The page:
Wednesday, April 26, 2006

Adventures in Goat Herding
We knew we'd need two or three does in order to have enough milk for our family of nine to drink, cook with, and make cheese, so we'd planned on buying at least one more doe this year, and that's just what happened. On a Wednesday earlier this month we drove over to a nice Amish woman's farm in Maryland and bought Ella, a five year old doe who had been retired from the herd that Monday, since she's a little hard to milk, and this woman had nearly a dozen does to deal with, so she really didn't have the time that Ella needs. We, on the other hand, figured she would do fine for us. The Amish woman kindly let us milk her before making the decision to buy so we'd know what we were getting ourselves into, and she gave nearly half a gallon of milk.

Well, we brought her home that evening and thethered her inside the pen while we milked Queenie and took care of evening chores, then we tethered her inside the shed when it time to put them to bed. Ella's previous owner had told us to be very careful not to let her get loose for the first week or so, until she has time to get used to us and to her new surroundings and get settled down. Once, Ella had been lent out to a family who needed her milk for their baby, and she broke loose and came home again, so we were trying to be very careful about this.

On Thursday morning, we tethered Ella to a tree beside the garage while I milked Queenie, and then I took a handful of grain to Ella to feed her while we waited for Stephen to take Queenie out to the pasture so I could take Ella to the milkstand. Ella took the handful of grain from me, took a step away and looked back at me and then bolted, breaking her tether!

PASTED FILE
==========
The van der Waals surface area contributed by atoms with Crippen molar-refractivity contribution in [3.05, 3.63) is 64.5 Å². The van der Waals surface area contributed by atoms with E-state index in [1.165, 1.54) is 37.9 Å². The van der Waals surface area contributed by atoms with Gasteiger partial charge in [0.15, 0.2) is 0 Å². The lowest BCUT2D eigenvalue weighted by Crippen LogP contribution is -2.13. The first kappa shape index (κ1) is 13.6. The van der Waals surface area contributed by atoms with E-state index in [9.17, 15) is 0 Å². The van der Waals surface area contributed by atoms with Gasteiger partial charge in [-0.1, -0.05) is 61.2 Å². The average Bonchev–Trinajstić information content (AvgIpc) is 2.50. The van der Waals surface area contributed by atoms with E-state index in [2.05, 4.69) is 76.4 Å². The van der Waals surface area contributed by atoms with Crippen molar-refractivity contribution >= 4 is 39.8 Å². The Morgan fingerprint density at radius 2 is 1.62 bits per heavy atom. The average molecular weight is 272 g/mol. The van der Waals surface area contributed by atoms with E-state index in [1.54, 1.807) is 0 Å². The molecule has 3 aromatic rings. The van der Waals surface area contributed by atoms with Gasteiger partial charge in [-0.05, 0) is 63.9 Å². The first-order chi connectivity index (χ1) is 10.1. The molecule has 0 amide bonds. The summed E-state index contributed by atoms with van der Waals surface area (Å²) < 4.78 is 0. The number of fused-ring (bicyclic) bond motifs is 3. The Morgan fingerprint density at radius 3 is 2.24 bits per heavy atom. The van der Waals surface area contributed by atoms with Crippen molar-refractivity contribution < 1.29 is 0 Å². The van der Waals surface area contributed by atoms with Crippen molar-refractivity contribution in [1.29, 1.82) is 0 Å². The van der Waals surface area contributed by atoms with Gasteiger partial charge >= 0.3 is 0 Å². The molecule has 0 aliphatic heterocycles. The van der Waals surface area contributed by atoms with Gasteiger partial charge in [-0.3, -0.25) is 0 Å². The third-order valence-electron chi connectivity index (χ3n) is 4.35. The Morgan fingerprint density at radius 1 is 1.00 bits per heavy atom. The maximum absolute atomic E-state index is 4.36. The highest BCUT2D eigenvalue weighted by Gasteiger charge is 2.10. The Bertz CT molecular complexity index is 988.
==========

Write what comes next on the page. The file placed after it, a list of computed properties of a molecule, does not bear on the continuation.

Mike and Stephen ran after her while I jumped in the van to follow them, but we never caught her. She went down our road to the highway and headed south for a quarter of a mile or so, through a couple of yards, then went into the woods where Mike lost track of her.

We spent the rest of that day looking for her, and with the help of some very nice people (neighbors, animal control people, and even the sheriff were in on the hunt!) we finally caught her late Friday morning and brought her home again. The poor thing - she was scared to death. She had diarrhea for the next week and had to be kept tethered at all times as she still tended to bolt, especially while gazing into the woods from the top of our yard.

We kept milking her, though we had to give her milk to the cat since it wouldn't be wise to drink milk from an unwell animal, and took especial care with her feeding and water, and finally on Monday of this week she was well and we began keeping her milk.

Ella gives about three cups of milk morning and evening, and Queenie gives about two in the morning and one in the evening, which totals a little more than half a gallon a day, just a little more than we normally use in a day. Now, real dairy people refer to the amount of milk in terms of weight - a pint (2 cups) weighs about one pound - but we don't have a dairy scale yet, so we make do with measuring cups.

Queenie's kid isn't weaned yet, so that's why we get so little from her right now. Blue is about six weeks old now and will be weaned in another couple of weeks, just as Queenie should be reaching her peak production, so I'm thinking we'll be getting close to a gallon of milk a day this summer.

Time to order rennet for cheesemaking!

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